• Pre-surgical test (PST) appointment is needed before the surgery. The schedule is planned accordingly. The patient is asked to have the usual medication. The test includes an electrocardiogram to check the heart's rhythm, a chest X-ray, and blood tests.

What Are the Complications of Low Anterior Resection?

All perioperative complications include blood loss due to bleeding. Injury to the ureter and anastomosis can also occur during the operative period. A wound is infected if cellulitis was experimental and antibiotics were administered, or in an opened wound with purulent discharge or does not have discharge with antibiotic management.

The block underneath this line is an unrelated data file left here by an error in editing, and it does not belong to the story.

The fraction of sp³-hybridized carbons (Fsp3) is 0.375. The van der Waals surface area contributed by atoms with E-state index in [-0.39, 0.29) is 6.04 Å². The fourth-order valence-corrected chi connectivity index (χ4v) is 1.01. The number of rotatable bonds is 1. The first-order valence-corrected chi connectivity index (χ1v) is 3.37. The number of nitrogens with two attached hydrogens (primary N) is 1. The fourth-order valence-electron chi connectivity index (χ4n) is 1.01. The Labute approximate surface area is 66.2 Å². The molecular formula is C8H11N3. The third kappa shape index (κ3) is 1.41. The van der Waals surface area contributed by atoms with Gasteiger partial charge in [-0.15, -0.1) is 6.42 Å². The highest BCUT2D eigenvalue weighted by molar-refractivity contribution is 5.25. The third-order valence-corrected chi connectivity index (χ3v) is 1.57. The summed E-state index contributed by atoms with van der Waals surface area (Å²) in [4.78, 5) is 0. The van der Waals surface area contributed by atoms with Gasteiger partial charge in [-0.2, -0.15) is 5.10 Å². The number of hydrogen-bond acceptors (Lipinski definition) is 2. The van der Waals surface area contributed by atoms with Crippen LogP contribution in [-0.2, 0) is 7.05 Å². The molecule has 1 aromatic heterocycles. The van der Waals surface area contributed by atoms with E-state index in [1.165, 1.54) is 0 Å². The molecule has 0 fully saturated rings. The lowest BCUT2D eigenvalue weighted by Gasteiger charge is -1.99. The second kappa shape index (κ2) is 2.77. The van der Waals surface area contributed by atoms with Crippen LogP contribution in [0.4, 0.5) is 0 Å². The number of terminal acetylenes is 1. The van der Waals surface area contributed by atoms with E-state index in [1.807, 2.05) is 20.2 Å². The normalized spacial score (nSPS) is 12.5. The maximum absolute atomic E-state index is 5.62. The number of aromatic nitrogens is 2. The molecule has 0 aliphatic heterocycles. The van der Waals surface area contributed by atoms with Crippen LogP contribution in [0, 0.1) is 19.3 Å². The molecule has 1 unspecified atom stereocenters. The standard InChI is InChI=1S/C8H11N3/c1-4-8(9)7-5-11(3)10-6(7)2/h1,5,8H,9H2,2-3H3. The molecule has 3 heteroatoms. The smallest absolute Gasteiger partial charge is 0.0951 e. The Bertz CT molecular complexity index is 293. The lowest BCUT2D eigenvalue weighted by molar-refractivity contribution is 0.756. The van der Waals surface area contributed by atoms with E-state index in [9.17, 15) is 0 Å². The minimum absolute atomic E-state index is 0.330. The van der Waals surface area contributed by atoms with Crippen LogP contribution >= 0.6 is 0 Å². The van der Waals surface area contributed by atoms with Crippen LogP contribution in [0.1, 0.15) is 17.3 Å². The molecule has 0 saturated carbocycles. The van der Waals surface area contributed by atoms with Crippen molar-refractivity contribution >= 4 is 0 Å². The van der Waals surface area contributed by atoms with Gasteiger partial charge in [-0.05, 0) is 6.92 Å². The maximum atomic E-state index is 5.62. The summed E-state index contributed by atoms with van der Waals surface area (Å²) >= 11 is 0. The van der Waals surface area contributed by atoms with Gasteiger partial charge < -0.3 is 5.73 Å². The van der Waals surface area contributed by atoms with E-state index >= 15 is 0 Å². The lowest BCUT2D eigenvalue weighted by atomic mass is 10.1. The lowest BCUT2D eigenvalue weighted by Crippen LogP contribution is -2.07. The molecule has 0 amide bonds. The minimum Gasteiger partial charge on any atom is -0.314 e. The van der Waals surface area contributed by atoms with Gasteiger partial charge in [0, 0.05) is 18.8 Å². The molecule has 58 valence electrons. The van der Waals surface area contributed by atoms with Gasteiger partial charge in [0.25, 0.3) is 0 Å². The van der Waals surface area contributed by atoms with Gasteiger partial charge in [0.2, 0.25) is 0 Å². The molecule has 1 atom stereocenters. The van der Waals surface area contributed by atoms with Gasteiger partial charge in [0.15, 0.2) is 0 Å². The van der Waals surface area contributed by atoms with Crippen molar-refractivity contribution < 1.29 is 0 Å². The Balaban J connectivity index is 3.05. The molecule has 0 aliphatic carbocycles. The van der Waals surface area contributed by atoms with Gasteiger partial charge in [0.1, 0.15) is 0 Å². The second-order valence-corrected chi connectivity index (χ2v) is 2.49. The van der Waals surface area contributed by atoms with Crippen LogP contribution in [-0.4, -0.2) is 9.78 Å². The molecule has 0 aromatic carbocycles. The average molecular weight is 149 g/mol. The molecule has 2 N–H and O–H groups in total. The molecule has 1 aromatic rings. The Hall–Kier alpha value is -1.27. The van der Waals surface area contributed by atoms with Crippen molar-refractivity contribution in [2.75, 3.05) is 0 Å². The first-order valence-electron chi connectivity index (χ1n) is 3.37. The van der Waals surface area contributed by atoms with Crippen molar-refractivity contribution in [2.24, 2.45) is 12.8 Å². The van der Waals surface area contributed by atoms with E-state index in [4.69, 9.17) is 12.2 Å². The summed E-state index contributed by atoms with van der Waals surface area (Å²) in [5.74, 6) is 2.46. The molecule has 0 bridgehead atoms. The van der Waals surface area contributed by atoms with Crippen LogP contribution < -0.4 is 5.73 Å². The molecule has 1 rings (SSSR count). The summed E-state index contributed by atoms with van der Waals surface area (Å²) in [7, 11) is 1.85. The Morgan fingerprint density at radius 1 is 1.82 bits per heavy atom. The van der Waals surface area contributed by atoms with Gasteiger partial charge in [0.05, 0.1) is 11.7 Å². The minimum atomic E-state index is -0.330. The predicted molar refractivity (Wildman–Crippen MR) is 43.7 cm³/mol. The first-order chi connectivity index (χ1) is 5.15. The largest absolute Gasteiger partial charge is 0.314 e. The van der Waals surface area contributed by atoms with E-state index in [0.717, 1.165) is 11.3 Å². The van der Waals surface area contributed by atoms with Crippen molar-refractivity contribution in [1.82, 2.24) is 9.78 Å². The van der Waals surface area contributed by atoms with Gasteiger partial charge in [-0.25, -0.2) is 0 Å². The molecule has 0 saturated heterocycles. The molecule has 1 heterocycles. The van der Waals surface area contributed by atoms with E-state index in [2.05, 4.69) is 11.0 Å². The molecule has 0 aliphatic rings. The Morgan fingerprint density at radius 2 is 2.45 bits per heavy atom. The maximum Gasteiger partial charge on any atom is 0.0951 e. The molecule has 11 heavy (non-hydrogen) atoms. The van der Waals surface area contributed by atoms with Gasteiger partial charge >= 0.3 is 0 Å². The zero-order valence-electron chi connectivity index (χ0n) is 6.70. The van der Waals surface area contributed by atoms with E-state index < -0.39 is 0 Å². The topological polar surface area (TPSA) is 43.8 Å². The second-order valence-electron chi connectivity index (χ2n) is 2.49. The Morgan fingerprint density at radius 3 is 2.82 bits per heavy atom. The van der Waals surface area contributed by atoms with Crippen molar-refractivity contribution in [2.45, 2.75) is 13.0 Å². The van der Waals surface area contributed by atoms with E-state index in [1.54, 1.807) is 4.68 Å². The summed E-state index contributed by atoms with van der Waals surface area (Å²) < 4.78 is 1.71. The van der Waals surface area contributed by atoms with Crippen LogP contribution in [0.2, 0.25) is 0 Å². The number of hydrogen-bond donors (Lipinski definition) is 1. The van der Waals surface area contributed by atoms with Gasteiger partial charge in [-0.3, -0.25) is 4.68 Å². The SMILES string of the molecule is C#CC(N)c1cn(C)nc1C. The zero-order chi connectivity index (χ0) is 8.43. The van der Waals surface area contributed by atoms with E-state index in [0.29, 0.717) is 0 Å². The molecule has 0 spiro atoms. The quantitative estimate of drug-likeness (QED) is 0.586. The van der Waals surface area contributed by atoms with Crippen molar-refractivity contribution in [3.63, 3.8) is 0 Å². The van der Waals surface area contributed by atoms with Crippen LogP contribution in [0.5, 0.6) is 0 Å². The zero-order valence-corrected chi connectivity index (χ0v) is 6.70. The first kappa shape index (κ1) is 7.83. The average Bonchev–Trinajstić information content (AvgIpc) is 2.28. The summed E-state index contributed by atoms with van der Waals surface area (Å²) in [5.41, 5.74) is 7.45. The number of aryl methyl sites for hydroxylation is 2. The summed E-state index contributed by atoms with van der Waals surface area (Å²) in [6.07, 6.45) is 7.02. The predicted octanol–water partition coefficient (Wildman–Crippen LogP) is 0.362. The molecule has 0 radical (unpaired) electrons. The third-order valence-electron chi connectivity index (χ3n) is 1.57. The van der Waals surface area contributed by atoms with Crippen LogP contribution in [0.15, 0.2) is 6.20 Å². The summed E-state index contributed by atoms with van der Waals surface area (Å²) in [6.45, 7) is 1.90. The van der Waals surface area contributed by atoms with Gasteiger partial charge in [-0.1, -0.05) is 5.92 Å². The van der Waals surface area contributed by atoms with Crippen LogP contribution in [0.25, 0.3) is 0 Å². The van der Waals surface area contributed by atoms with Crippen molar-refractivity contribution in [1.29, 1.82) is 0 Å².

Anastomotic leaks can occur in some cases-Gastrografin enema. The pelvic abscess is also a complication. Perioperative death may occur during surgery or after thirty days post-surgically.


Laparoscopic surgery has been used most effectively. It has substituted open colonic procedures in current decades owing to favorable fast-term effects, such as reduced pain, decreased blood loss, and increased rehabilitation, with better outcomes corresponding to the conventional open approach. In the last decades, the reduced invasive procedure for cancer has been studied actively.

Last reviewed at:
24 Jan 2023  -  4 min read